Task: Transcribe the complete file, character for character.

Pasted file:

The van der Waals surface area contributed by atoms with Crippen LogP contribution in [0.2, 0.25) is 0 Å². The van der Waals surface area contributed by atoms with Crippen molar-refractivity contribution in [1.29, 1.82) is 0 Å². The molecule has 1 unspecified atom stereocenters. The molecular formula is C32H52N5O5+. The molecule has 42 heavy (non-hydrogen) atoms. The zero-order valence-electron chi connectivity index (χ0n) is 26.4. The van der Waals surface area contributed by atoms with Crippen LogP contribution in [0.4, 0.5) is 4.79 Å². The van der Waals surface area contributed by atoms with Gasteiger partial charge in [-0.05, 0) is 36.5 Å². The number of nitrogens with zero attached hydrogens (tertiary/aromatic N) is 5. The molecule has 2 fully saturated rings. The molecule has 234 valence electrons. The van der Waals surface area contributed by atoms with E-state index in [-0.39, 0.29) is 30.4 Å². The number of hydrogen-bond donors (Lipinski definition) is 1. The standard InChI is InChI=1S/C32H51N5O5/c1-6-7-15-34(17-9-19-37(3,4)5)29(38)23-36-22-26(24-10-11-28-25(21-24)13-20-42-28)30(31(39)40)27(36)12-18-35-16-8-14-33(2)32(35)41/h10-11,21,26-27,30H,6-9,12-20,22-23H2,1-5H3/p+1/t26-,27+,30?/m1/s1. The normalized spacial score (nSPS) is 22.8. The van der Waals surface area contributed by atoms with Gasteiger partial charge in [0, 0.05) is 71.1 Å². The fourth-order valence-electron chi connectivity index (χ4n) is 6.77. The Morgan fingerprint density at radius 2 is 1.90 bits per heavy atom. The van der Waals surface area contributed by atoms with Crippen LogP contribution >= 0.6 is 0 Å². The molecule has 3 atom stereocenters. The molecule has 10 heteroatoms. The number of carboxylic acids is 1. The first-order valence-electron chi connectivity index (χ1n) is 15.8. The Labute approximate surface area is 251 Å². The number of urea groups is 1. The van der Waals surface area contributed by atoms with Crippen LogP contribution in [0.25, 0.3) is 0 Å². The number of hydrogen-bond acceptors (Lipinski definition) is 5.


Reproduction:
The van der Waals surface area contributed by atoms with Crippen LogP contribution in [0.2, 0.25) is 0 Å². The van der Waals surface area contributed by atoms with Crippen molar-refractivity contribution in [1.29, 1.82) is 0 Å². The molecule has 1 unspecified atom stereocenters. The molecular formula is C32H52N5O5+. The molecule has 42 heavy (non-hydrogen) atoms. The zero-order valence-electron chi connectivity index (χ0n) is 26.4. The van der Waals surface area contributed by atoms with Crippen LogP contribution in [0.4, 0.5) is 4.79 Å². The van der Waals surface area contributed by atoms with Gasteiger partial charge in [-0.05, 0) is 36.5 Å². The number of nitrogens with zero attached hydrogens (tertiary/aromatic N) is 5. The molecule has 2 fully saturated rings. The molecule has 234 valence electrons. The van der Waals surface area contributed by atoms with E-state index in [-0.39, 0.29) is 30.4 Å². The number of hydrogen-bond donors (Lipinski definition) is 1. The standard InChI is InChI=1S/C32H51N5O5/c1-6-7-15-34(17-9-19-37(3,4)5)29(38)23-36-22-26(24-10-11-28-25(21-24)13-20-42-28)30(31(39)40)27(36)12-18-35-16-8-14-33(2)32(35)41/h10-11,21,26-27,30H,6-9,12-20,22-23H2,1-5H3/p+1/t26-,27+,30?/m1/s1. The normalized spacial score (nSPS) is 22.8. The van der Waals surface area contributed by atoms with Gasteiger partial charge in [0, 0.05) is 71.1 Å². The fourth-order valence-electron chi connectivity index (χ4n) is 6.77. The Morgan fingerprint density at radius 2 is 1.90 bits per heavy atom. The van der Waals surface area contributed by atoms with Crippen LogP contribution >= 0.6 is 0 Å². The molecule has 3 atom stereocenters. The molecule has 10 heteroatoms. The number of carboxylic acids is 1. The first-order valence-electron chi connectivity index (χ1n) is 15.8. The Labute approximate surface area is 251 Å². The number of urea groups is 1. The van der Waals surface area contributed by atoms with Crippen LogP contribution in [0.25, 0.3) is 0 Å². The number of hydrogen-bond acceptors (Lipinski definition) is 5.